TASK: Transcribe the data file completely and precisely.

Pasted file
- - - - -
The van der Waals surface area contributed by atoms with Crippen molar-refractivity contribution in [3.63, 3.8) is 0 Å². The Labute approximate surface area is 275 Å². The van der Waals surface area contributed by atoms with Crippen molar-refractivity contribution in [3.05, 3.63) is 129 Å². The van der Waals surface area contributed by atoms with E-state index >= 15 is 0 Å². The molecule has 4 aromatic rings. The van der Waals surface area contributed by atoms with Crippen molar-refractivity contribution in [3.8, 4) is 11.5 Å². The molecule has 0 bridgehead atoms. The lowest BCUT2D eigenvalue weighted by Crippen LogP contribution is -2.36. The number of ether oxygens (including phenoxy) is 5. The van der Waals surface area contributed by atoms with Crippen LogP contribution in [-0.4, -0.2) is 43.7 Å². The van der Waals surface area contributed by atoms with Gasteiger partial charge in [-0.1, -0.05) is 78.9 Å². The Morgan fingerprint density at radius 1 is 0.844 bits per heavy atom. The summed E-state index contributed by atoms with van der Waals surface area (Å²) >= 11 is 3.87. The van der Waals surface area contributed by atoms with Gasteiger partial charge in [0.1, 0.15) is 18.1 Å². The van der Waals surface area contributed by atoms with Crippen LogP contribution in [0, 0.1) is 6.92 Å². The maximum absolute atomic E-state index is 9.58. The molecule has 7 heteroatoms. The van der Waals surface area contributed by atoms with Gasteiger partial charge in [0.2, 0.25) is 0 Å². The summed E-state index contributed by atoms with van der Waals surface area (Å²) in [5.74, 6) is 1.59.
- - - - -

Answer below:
The van der Waals surface area contributed by atoms with Crippen molar-refractivity contribution in [3.63, 3.8) is 0 Å². The Labute approximate surface area is 275 Å². The van der Waals surface area contributed by atoms with Crippen molar-refractivity contribution in [3.05, 3.63) is 129 Å². The van der Waals surface area contributed by atoms with E-state index >= 15 is 0 Å². The molecule has 4 aromatic rings. The van der Waals surface area contributed by atoms with Crippen molar-refractivity contribution in [3.8, 4) is 11.5 Å². The molecule has 0 bridgehead atoms. The lowest BCUT2D eigenvalue weighted by Crippen LogP contribution is -2.36. The number of ether oxygens (including phenoxy) is 5. The van der Waals surface area contributed by atoms with Crippen LogP contribution in [-0.4, -0.2) is 43.7 Å². The van der Waals surface area contributed by atoms with Gasteiger partial charge in [-0.1, -0.05) is 78.9 Å². The Morgan fingerprint density at radius 1 is 0.844 bits per heavy atom. The summed E-state index contributed by atoms with van der Waals surface area (Å²) >= 11 is 3.87. The van der Waals surface area contributed by atoms with Gasteiger partial charge in [0.1, 0.15) is 18.1 Å². The van der Waals surface area contributed by atoms with Crippen LogP contribution in [0, 0.1) is 6.92 Å². The maximum absolute atomic E-state index is 9.58. The molecule has 7 heteroatoms. The van der Waals surface area contributed by atoms with Gasteiger partial charge in [0.2, 0.25) is 0 Å². The summed E-state index contributed by atoms with van der Waals surface area (Å²) in [5.74, 6) is 1.59.